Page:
This past weekend, one my best friends, Nate Wolf, and I took on one of the greatest challenges known to man: teaching a large group of Jr. High Students. Another friend from my days at Moody Bible Institute, Jason, had asked me to teach at a weekend winter camp, known as Blizzard. I had done it once before back in 2006, so I knew what I was getting into, and this time I knew that to go it alone was probably not wise. It’s not the students – the students have always been great, eager to listen to God’s Word. But it is a weekend of long nights and physical activity, so it’s not surprising if the speaker nods off during his own talk, let alone the listeners.

So I invited Nate to join me, and we decided to talk about what Scripture has to say about friendship. Our hope was to not only talk about friendship, but to model, through past stories and our interactions during the week, what a true, deep, God-honoring friendship looks like. Of course, our friendship is far from perfect, and I was encouraged in my personal study of God’s Word and in our discussions before, during and after, to be more diligent about being a good friend to my wife and to others in my life. But I would also say that God has been amazingly gracious to us, and I believe that much of our friendship is something to be emulated. When it was all said and done Sunday morning, I was excited to see that we not only communicated God’s heart for friendship, but that the students saw a “flesh and blood” example of the gift that good friends can be.

Yet whatever kind of example the friendship Nate and I have may be, throughout the weekend, in all four sessions that we taught, our hope was to always point the students back to the fact that the gospel is where true friendship is revealed and that the gospel is the only thing that can empower a person to be a true friend. As I studied John 15:12- 17 for our third session, where Jesus reveals that He has chosen us to be His friends, I began to ask the question, “Why? Why has God in Jesus chosen us to be His friends?” From the testimony of Scripture we know that it wasn’t because He was lonely or because there was anything desirable or good in us. We as humans may choose friends because we desire companionship and because we see something likable or attractive in someone else, but neither of those can be reasons why God has chosen us to be His friends.

John’s gospel began to both confuse and enlightening me as to answering the question of why God has chosen us to be His friends. Confusion arose from John 15:14, where Jesus appears to lay out a condition for his friendship, namely the keeping of his commands: “You are my friends, if you do what I command.” So is obedience to the law a requirement for being Jesus’ friends? And what about the verse prior that says there is no greater love seen in the world than when a person lays down his or her life for a friend? Has Jesus only died for those who will keep his commands, given that obedience seems to be a condition for friendship?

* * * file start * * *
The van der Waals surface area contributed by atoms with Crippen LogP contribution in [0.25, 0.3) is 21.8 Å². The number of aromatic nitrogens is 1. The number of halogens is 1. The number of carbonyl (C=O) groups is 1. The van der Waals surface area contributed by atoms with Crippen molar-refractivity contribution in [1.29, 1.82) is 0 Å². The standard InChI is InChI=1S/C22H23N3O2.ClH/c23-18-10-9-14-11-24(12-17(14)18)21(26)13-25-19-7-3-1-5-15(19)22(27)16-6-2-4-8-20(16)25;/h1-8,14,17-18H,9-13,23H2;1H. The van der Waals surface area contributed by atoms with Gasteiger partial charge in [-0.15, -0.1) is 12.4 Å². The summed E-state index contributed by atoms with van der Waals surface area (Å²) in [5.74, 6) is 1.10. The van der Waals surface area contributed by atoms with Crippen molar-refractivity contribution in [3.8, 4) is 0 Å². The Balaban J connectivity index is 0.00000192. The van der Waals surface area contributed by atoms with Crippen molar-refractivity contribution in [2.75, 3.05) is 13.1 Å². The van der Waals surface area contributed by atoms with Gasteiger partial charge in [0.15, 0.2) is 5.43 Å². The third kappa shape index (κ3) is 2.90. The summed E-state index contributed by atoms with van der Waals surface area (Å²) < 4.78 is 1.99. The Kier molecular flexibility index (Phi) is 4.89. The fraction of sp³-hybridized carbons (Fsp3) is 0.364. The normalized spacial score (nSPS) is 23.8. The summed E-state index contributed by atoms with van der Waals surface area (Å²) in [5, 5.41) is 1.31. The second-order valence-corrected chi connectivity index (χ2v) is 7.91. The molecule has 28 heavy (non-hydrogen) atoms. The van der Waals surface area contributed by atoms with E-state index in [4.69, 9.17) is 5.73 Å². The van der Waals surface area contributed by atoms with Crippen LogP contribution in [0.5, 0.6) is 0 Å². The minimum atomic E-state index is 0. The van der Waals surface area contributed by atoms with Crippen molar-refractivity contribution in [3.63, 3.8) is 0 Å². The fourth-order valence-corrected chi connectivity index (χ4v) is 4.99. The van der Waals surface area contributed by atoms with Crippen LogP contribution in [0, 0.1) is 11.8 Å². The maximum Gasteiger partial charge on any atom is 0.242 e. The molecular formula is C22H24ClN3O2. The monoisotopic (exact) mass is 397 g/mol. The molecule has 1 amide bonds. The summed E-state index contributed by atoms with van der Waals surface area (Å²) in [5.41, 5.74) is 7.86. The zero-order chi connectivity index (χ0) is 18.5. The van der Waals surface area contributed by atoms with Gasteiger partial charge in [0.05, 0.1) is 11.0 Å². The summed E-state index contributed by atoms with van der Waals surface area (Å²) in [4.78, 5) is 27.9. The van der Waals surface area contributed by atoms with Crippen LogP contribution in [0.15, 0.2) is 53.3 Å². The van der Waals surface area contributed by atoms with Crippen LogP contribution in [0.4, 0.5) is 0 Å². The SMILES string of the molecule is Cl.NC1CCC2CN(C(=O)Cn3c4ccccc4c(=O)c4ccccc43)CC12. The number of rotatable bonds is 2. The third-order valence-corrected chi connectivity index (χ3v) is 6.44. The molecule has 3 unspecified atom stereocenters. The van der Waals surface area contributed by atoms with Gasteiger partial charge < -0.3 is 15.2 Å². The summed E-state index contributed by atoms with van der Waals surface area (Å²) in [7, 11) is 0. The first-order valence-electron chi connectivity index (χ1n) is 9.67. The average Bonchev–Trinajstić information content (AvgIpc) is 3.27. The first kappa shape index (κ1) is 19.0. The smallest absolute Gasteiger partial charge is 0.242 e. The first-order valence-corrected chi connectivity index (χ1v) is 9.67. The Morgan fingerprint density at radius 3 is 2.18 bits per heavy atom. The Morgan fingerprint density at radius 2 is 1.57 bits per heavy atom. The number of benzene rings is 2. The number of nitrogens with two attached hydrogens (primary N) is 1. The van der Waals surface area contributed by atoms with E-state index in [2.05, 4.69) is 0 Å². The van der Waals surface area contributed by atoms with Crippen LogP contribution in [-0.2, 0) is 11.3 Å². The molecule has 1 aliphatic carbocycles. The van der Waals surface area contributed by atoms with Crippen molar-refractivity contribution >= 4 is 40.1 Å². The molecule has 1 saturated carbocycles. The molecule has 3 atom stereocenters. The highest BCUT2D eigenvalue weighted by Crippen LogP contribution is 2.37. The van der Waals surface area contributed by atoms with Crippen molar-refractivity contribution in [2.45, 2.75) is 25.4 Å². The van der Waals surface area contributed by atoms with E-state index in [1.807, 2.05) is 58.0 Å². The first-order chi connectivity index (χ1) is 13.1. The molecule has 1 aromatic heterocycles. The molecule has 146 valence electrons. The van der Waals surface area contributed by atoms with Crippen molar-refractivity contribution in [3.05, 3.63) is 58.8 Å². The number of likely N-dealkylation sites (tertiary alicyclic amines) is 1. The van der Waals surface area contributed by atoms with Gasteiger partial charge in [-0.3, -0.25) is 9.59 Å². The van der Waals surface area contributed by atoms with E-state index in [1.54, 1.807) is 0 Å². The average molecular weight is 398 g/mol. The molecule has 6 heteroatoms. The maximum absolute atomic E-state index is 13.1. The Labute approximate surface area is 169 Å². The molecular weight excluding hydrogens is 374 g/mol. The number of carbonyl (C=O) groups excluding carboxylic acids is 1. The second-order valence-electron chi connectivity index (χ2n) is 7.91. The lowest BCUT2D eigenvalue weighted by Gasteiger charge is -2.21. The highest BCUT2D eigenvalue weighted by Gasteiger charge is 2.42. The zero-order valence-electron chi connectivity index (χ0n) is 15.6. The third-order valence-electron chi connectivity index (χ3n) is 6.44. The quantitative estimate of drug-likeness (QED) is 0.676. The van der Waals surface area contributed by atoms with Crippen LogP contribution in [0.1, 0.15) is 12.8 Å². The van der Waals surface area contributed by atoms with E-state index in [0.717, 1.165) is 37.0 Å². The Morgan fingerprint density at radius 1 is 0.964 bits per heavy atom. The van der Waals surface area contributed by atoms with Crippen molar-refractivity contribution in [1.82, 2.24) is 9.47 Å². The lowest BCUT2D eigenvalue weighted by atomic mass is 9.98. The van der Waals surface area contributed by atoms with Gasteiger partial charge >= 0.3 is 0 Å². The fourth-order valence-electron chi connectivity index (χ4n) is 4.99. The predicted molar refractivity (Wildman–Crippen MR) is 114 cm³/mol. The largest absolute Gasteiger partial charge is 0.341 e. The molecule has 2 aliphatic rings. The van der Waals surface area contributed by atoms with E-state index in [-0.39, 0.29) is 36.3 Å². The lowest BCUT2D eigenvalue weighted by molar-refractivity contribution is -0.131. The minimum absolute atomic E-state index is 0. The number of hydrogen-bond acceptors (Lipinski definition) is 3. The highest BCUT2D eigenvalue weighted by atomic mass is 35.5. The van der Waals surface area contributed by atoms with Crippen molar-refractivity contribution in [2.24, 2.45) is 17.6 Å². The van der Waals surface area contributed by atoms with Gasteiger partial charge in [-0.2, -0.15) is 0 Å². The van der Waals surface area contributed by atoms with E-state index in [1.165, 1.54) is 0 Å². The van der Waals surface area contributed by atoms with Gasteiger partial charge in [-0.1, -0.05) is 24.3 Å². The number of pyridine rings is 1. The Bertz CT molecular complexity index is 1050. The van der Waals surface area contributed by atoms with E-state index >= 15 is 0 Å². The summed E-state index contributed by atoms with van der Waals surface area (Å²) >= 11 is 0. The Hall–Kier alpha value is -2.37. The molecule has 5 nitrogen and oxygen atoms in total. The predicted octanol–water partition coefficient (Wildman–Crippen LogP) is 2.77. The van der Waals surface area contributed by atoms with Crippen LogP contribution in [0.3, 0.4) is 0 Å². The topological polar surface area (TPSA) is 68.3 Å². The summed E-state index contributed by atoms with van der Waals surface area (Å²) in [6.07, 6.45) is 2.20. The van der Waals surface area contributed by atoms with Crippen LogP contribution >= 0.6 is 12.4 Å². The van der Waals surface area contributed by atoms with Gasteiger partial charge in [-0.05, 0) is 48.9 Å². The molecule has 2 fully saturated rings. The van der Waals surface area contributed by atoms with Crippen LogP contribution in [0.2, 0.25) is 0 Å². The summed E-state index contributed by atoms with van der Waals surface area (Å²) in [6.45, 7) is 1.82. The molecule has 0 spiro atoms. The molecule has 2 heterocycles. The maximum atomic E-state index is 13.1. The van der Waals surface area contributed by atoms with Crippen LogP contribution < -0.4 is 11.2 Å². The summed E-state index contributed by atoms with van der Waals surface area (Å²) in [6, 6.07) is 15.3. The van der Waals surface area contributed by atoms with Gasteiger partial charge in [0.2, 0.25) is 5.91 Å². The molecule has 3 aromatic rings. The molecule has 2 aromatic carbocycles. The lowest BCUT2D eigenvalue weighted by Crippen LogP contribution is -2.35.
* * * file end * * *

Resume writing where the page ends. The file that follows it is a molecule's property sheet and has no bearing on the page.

Romans 5:6-8 began to bring some loose ends together:  “For while we were still helpless, at the right time Christ died for the ungodly. For one will hardly die for a righteous man; though perhaps for the good man someone would dare even to die. But God demonstrates His own love toward us, in that while we were yet sinners, Christ died for us.”

The answer to the “why” question begins to emerge, and it is this: God has chosen us to be his friends through the means of the sacrifice of Jesus on the cross in order to display to the world a kind of love and grace that we know nothing of. We are in awe of our fellow humans when they die for the sake of a friend – Jesus tells us in John 15:13 that apart from the miracle of redemption, this is the greatest love we can have or see in our fellow humans. But Romans 5 then shows us that there is a kind of love that drives a man to die a horrendous death for the sake of his enemies, and it is that kind of love that shatters all the categories of love that we can fathom. Such love is on display in the cross, and we see then that God has chosen us to be his friends for the sake of his glory.

The amazing overflow of that display of love is that God then makes that kind of a love possible in his chosen friends – he makes us another means of revealing this other-worldly love. John 15:14 then must mean that obedience to his commands is an overflow of friendship with Jesus, not a condition for it. If it was a condition, we would all remain his enemies, but Jesus is saying, “Those whom I have chosen as my friends show evidence of that reality by doing as I command.” And what has he commanded? He has commanded love – love for God and for others. Specifically in this context, Jesus proclaims, “This is my commandment, that you love one another, just as I have loved you” (15:12; see also 15:17).

Jesus in the gospel empowers us to be a unique people who love as he has loved. We are called to not only love those we like, but to love our enemies. We love them even to the point of death, as Jesus has loved us. It is in loving others in such a radical, self-sacrificing, unselfish way, that we continue to display for the world the unfathomable love of Jesus – a love that led him to die for those who were his enemies so he could make them, not only friends, buts sons and daughters of God. When we love empowered by the gospel and spurred on by the example of Jesus, we shatter the world’s categories for love as Jesus did. We take friendship to a level that those who do not know of the sacrifice of Christ can hardly fathom. And in so doing, we exalt God as the greatest Friend and Father imaginable. As we rely on the strength God supplies, may our friendships, coupled with our love for our enemies, be living examples of the gospel.